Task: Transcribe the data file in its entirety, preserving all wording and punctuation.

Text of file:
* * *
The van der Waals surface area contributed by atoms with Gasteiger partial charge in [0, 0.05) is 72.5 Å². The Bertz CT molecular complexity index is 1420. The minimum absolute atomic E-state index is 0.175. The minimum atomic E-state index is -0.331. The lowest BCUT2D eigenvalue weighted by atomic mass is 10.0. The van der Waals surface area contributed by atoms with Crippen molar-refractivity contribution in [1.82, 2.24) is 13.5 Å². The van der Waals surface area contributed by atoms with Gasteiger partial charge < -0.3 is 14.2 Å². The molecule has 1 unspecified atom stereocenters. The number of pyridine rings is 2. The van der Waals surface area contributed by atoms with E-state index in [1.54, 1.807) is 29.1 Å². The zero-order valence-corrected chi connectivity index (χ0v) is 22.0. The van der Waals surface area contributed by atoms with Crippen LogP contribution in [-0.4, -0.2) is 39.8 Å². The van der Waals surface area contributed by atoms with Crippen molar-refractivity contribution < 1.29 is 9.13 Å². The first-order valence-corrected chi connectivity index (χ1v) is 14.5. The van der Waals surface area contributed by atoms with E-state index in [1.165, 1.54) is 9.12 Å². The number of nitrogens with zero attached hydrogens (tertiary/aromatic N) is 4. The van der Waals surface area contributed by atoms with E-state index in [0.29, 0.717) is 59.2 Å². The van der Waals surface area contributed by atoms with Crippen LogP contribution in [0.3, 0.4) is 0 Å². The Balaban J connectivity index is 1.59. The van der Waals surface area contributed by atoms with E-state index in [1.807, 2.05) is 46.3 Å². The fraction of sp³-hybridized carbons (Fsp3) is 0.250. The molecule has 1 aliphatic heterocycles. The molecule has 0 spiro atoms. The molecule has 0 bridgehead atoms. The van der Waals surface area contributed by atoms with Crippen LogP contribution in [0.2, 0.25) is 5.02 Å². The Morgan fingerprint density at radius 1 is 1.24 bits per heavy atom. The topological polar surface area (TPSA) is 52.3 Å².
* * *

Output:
The van der Waals surface area contributed by atoms with Gasteiger partial charge in [0, 0.05) is 72.5 Å². The Bertz CT molecular complexity index is 1420. The minimum absolute atomic E-state index is 0.175. The minimum atomic E-state index is -0.331. The lowest BCUT2D eigenvalue weighted by atomic mass is 10.0. The van der Waals surface area contributed by atoms with Crippen molar-refractivity contribution in [1.82, 2.24) is 13.5 Å². The van der Waals surface area contributed by atoms with Gasteiger partial charge < -0.3 is 14.2 Å². The molecule has 1 unspecified atom stereocenters. The number of pyridine rings is 2. The van der Waals surface area contributed by atoms with E-state index in [1.54, 1.807) is 29.1 Å². The zero-order valence-corrected chi connectivity index (χ0v) is 22.0. The van der Waals surface area contributed by atoms with Crippen LogP contribution in [-0.4, -0.2) is 39.8 Å². The van der Waals surface area contributed by atoms with Crippen molar-refractivity contribution < 1.29 is 9.13 Å². The first-order valence-corrected chi connectivity index (χ1v) is 14.5. The van der Waals surface area contributed by atoms with E-state index in [1.165, 1.54) is 9.12 Å². The number of nitrogens with zero attached hydrogens (tertiary/aromatic N) is 4. The van der Waals surface area contributed by atoms with E-state index in [0.29, 0.717) is 59.2 Å². The van der Waals surface area contributed by atoms with Crippen LogP contribution in [0.3, 0.4) is 0 Å². The Balaban J connectivity index is 1.59. The van der Waals surface area contributed by atoms with E-state index in [1.807, 2.05) is 46.3 Å². The fraction of sp³-hybridized carbons (Fsp3) is 0.250. The molecule has 1 aliphatic heterocycles. The molecule has 0 spiro atoms. The molecule has 0 bridgehead atoms. The van der Waals surface area contributed by atoms with Crippen LogP contribution in [0.2, 0.25) is 5.02 Å². The Morgan fingerprint density at radius 1 is 1.24 bits per heavy atom. The topological polar surface area (TPSA) is 52.3 Å².